Farbrook Alpacas

Alpacas for pleasure and profit.
Breed Types
Why alpacas?
About Alpacas>General

Alpacas (Vicugna Pacos) are South American Camelids (Camelidae Artiodactyla) and are distantly related to African camels. Even-toed ungulates, they are indigenous to the altiplano of Chile, Peru and Bolivia. Other South American Camelids include llama, guanaco and vicuña which, together with the alpaca, are known collectively as ‘lamoids’.

Like other lamoids, alpacas are hardy: well adapted to the hash conditions of the Andes. Gregarious animals they have evolved strong social herd instincts, and their highly developed protective nature makes them very effective guards against predators, protecting not only their own young but other livestock such as sheep flocks. Lamoids are cloven-hoofed and their sharp toenails can be employed as deadly weapons against attackers. Only the vicuna beats the alpaca for fleece quality but vicuna are difficult to breed and shear, produce only a tiny fleece, and can be aggressive, in any case many breeders believe that selective breeding is close to placing the alpaca in first place for quality. Llamas are larger and stronger than alpacas but their fleece is inferior. Llamas are often used as pack animals or as flock guardians.

Distinguishing between alpacas and llamas is pretty easy. Llamas are larger and their fleece is bushy and quite hair-like. They have longer and more pointed noses but the easiest way of telling the two apart is by looking at the ears. Alpaca ears are spear-shaped whilst the llama’s have a distinct banana-like curve and the tips point towards each other. Llamas tend to hold their tails erect, alpaca tails are held close to the body unless the alpaca is aroused.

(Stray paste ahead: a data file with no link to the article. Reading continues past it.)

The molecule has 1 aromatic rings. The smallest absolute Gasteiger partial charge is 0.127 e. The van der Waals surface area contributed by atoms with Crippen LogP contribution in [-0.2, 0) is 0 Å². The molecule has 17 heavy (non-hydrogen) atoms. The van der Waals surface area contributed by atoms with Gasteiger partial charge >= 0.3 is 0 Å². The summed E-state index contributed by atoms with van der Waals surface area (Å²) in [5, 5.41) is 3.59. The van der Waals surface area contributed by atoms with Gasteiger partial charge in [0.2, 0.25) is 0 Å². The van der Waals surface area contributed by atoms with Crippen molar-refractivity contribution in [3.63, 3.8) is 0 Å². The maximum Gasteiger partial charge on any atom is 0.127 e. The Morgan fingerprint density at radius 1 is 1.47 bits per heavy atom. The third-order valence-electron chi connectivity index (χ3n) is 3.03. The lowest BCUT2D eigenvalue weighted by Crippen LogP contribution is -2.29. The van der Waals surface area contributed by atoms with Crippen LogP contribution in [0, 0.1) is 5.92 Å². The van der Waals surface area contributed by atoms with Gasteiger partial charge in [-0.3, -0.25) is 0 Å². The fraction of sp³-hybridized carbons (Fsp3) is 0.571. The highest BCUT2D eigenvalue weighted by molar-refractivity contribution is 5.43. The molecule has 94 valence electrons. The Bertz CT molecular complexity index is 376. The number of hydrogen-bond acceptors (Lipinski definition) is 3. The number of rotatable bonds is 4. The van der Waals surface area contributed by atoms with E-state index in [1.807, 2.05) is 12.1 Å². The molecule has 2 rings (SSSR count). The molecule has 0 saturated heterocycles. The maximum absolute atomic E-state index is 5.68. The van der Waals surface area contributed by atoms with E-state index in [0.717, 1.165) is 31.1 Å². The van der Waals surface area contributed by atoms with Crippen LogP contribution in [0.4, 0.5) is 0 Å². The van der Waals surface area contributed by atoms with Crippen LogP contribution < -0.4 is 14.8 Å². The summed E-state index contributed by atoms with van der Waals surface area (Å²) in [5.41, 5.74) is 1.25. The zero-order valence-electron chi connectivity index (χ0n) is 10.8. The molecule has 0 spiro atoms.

Alpacas are intelligent and have good memories, they are easy to handle and herd and get along well with other livestock providing they are not threatened. A slightly less appealing trait the alpaca shares with all camelids is a propulsive primary stomach-in other words: they spit! Spitting is not generally a big problem as it is mostly restricted to other members of the herd: humans generally only suffer if they get caught in the cross fire.
Alpaca birth
Alpaca Birth
Life expectancy of an alpaca is about 20 years and in that time a female might expect to give birth to 14 or 15 young. Gestation takes around 11.5 months (335 days) and usually results in a single birth (multiple births are rare and frequently result in morbidity) during daylight hours, most frequently in the morning. The young are weaned at around six months and the females will have reached breeding maturity by 18 months, males take a little longer but should be working by the time they are three years old. Alpacas grow to about 1m (3ft) at the withers (shoulders) and, 1.5m (5ft) at the head with a body length of about 1.5m (5ft.). Birthweights range between 5 and 10 kg, and mature alpacas weigh between 50 and 80 kg (110 - 175 lbs).
Alpacas are highly valued for their luxurious fleece which comes in over 20 natural colours including white, fawns and browns, greys, and black. Shearing is generally accomplished once a year though some spinners prefer a two-year fleece due to its long staple. The process of shearing is similar to that for sheep though the alpaca is usually restrained throughout. It is rare for an adult fleece to weigh less than 2 kg and a good alpaca will produce in excess of 5 kg each year.

In the UK alpacas are generally referred to as ‘males’ and ‘females’, and ‘cria’ (pronounced “cree-ya”) for pre-weaned young. You will sometimes hear the terms ‘macho’ for a mature male and ‘hembra’ for a mature female, ‘tuis’ are adolescents. These terms are used predominantly in the Americas.